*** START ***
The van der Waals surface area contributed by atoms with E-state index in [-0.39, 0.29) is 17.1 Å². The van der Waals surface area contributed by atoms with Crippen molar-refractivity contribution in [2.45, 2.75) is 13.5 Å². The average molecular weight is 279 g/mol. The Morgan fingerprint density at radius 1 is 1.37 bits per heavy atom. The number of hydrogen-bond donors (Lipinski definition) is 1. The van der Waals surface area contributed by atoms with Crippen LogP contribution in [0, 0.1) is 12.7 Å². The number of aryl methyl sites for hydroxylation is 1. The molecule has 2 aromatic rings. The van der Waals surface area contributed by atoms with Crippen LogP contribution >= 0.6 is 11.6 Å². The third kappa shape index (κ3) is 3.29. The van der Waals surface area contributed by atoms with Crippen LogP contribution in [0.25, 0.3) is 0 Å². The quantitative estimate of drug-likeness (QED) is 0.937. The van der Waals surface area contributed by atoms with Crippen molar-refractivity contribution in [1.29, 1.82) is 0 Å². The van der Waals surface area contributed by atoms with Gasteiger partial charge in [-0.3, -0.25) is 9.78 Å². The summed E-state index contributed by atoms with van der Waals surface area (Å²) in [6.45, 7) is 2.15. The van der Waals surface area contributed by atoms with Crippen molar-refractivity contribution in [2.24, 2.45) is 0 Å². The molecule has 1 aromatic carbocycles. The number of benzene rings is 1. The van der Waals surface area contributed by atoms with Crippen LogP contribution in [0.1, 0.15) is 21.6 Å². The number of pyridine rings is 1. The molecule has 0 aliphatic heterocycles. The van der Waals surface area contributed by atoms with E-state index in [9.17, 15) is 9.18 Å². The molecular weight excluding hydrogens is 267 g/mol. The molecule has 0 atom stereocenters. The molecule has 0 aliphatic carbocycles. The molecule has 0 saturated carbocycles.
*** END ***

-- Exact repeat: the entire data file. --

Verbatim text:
The van der Waals surface area contributed by atoms with E-state index in [-0.39, 0.29) is 17.1 Å². The van der Waals surface area contributed by atoms with Crippen molar-refractivity contribution in [2.45, 2.75) is 13.5 Å². The average molecular weight is 279 g/mol. The Morgan fingerprint density at radius 1 is 1.37 bits per heavy atom. The number of hydrogen-bond donors (Lipinski definition) is 1. The van der Waals surface area contributed by atoms with Crippen LogP contribution in [0, 0.1) is 12.7 Å². The number of aryl methyl sites for hydroxylation is 1. The molecule has 2 aromatic rings. The van der Waals surface area contributed by atoms with Crippen LogP contribution >= 0.6 is 11.6 Å². The third kappa shape index (κ3) is 3.29. The van der Waals surface area contributed by atoms with Crippen LogP contribution in [0.25, 0.3) is 0 Å². The quantitative estimate of drug-likeness (QED) is 0.937. The van der Waals surface area contributed by atoms with Crippen molar-refractivity contribution in [1.29, 1.82) is 0 Å². The van der Waals surface area contributed by atoms with Gasteiger partial charge in [-0.3, -0.25) is 9.78 Å². The summed E-state index contributed by atoms with van der Waals surface area (Å²) in [6.45, 7) is 2.15. The van der Waals surface area contributed by atoms with Crippen molar-refractivity contribution in [2.24, 2.45) is 0 Å². The molecule has 1 aromatic carbocycles. The number of benzene rings is 1. The van der Waals surface area contributed by atoms with Crippen LogP contribution in [0.1, 0.15) is 21.6 Å². The number of pyridine rings is 1. The molecule has 0 aliphatic heterocycles. The van der Waals surface area contributed by atoms with E-state index in [9.17, 15) is 9.18 Å². The molecular weight excluding hydrogens is 267 g/mol. The molecule has 0 atom stereocenters. The molecule has 0 aliphatic carbocycles. The molecule has 0 saturated carbocycles.